I started to use QuestyCaptcha which is a plugin for the ConfirmEdit extension (WikiApiary) which uses a simple question/answer paradigm and that worked well. However, the hard part with Questy is figuring out what questions to use. Particularly if your wiki is global, you need to avoid using questions that are specific to one culture or location, or even language. What color is the sky? Well, in what language? For WikiApiary I want to make sure that people from anywhere are able to register. I started with simple questions, like “What is the name of this website?” but that was quickly defeated and spam registrations started showing up. What to do?

I decided to see if QuestyCaptcha could accommodate dynamic questions and it can! So, the first thing I did was decide to use a question that required someone to know something generic, but could also be easily found with a single click on a URL. My choice was to ask about the GMT time, because if you search for “gmt time” on Google, it tells you the answer. The PHP function gmdate will also give the answer. So I created two questions that asked for the day of the week and the hour (24 hour time) at GMT, and provide hyperlinks to the answer. This worked great!

Then I decided to go a little further and ask a very dynamic question. This time I generated an 8 character random string, and ask the user to identify one of the characters in the string. No language issue! No culture challenges! Simple. Here is the code for both of these solutions as it would appear in your LocalSettings.php file.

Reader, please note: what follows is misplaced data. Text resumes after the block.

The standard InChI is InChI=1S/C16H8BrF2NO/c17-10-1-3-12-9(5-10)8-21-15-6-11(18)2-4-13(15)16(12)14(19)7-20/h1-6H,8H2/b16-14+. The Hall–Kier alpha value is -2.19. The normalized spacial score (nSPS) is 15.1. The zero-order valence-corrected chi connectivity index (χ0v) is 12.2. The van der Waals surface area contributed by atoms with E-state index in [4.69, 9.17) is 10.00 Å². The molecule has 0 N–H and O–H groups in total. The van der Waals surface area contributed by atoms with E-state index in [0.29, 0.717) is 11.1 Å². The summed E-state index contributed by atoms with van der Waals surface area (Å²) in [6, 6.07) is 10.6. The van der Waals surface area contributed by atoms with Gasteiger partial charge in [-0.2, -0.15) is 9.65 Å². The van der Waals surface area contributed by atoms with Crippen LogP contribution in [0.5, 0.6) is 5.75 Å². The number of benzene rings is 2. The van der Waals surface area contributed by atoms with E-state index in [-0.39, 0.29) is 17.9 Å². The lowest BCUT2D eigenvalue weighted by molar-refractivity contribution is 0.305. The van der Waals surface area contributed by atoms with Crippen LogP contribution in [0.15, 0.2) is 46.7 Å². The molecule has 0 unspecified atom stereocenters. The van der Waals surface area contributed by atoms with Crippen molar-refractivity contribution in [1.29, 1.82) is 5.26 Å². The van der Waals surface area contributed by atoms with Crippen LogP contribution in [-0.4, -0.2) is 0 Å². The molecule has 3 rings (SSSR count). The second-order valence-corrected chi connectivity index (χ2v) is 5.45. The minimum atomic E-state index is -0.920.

# Let's stop MediaWiki registration spam
require_once( "$IP/extensions/ConfirmEdit/ConfirmEdit.php" );
require_once("$IP/extensions/ConfirmEdit/QuestyCaptcha.php");
$wgCaptchaClass = 'QuestyCaptcha';
 
# Set questions for Questy
# First a couple that can be answered with a linked to Google search
$wgCaptchaQuestions[] = array (
    'question' => "What day of the week is it at <a href='http://google.com/search?q=gmt+time'>Greenwich Mean Time</a> (GMT) right now?",
    'answer' => gmdate("l")
);
$wgCaptchaQuestions[] = array (
    'question' => "In 24-hour format, what hour is it in <a href='http://google.com/search?q=gmt+time'>Greenwich Mean Time</a> (GMT) right now?",
    'answer' => gmdate("G")
);
 
# Now a more complicated one
# Generate a random string 8 characters long
$myChallengeString = substr(md5(uniqid(mt_rand(), true)), 0, 8);
# Pick a random location in those 8 strings
$myChallengeIndex = rand(0, 7) + 1;
# Let's use words to describe the position, just to make it a bit more complicated
$myChallengePositions = array ('first', 'second', 'third', 'fourth', 'fifth', 'sixth', 'seventh', 'eighth');
$myChallengePositionName = $myChallengePositions[$myChallengeIndex - 1];
# Build the question/anwer
$wgCaptchaQuestions[] = array (
    'question' => "Please provide the $myChallengePositionName character from the sequence <code>$myChallengeString</code>:",
    'answer' => $myChallengeString[$myChallengeIndex - 1]
);
 
# Skip CAPTCHA for people who have confirmed emails
$wgGroupPermissions['emailconfirmed']['skipcaptcha'] = true;
$ceAllowConfirmedEmail = true;

After putting these in place I’ve had nearly zero spam registrations (1 or 2 were clearly done by a human testing it). Now, can this be broken? Sure, easily. But not nearly as easy as static questions that could be harvested by a person and then put into a tool to automatically create accounts. In order to attack me, spammers would have to write a special handler that dealt with the randomness of the questions. This is very unlikely.

Feel free to use these examples, or, use other dynamic question/answer combinations. It’s not obvious that this type of configuration works with QuestyCaptcha, but it does and it allows for very powerful spam blocking.